As part of its efforts to draw attention of such people to the possible fate of people of Majuli, the National Foundation for India in collaboration with its partner NGO, Association of Voluntary Agencies for Rural Development (AVARD-NE), plans to organise a week-long camp for the artists from all over the country at Majuli, from 10th to 18th November 1997.

It is proposed to get about 35 prominent artists to Majuli for the camp Save Majuli Through Arts. The Foundation will also invite some local artists and craftsmen to participate in the camp, to facilitate interaction with local artists as well as to enable visiting artists to learn about Majuli, its traditions, culture and art.

The artists would, in addition to the travel costs and local hospitality, be provided with two canvases along with paints. They would be expected to carry their own brushes and other material that they might require.

During their visit, the participants will be expected to paint two canvases. The paintings made during the camp will be taken to various cities in the country and possibly abroad, for exhibitions over the next one year to raise awareness about Majuli Island. At the end of the series of the exhibitions, the Foundation will hire services of a prominent agency to auction the works created during the camp. The reserved price of the works will be fixed in consultation with the artists.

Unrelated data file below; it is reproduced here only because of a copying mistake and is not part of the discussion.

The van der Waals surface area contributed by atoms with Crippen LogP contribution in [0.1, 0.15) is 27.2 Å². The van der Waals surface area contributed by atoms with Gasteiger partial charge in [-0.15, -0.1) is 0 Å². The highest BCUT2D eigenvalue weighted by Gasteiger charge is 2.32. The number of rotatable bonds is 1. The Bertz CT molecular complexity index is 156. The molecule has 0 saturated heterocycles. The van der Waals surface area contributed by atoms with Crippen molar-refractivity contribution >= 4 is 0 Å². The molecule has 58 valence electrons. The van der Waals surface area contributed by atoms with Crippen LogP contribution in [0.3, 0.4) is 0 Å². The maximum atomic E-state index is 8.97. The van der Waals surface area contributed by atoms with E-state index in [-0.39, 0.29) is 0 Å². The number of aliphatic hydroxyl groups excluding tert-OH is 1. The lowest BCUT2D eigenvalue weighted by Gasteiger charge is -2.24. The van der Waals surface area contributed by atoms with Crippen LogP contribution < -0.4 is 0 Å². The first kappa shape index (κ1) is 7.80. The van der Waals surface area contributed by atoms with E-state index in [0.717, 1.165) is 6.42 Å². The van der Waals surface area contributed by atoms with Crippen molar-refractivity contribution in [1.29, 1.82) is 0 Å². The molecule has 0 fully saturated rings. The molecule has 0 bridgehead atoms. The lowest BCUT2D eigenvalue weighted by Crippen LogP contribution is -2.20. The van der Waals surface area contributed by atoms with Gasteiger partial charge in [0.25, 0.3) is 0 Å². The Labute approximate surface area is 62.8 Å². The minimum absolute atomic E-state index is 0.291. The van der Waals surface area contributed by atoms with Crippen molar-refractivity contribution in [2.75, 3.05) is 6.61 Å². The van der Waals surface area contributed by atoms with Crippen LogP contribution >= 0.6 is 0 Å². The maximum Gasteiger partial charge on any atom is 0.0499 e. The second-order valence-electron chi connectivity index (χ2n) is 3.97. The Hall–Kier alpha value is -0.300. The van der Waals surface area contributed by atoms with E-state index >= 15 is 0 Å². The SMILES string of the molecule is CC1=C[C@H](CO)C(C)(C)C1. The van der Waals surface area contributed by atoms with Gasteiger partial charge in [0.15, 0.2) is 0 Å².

The proceeds of the auction will be equally shared between the artists and the Foundation. The Foundation will use its share entirely on projects for protection of Majuli Island.

The project has evoked excellent response from a large number of artists. Several of them have offered to donate entire proceeds from the auction, for the case of Majuli. One of the well known art galleries from Delhi has offered to host the exhibition in Delhi and print a catalogue at its own cost.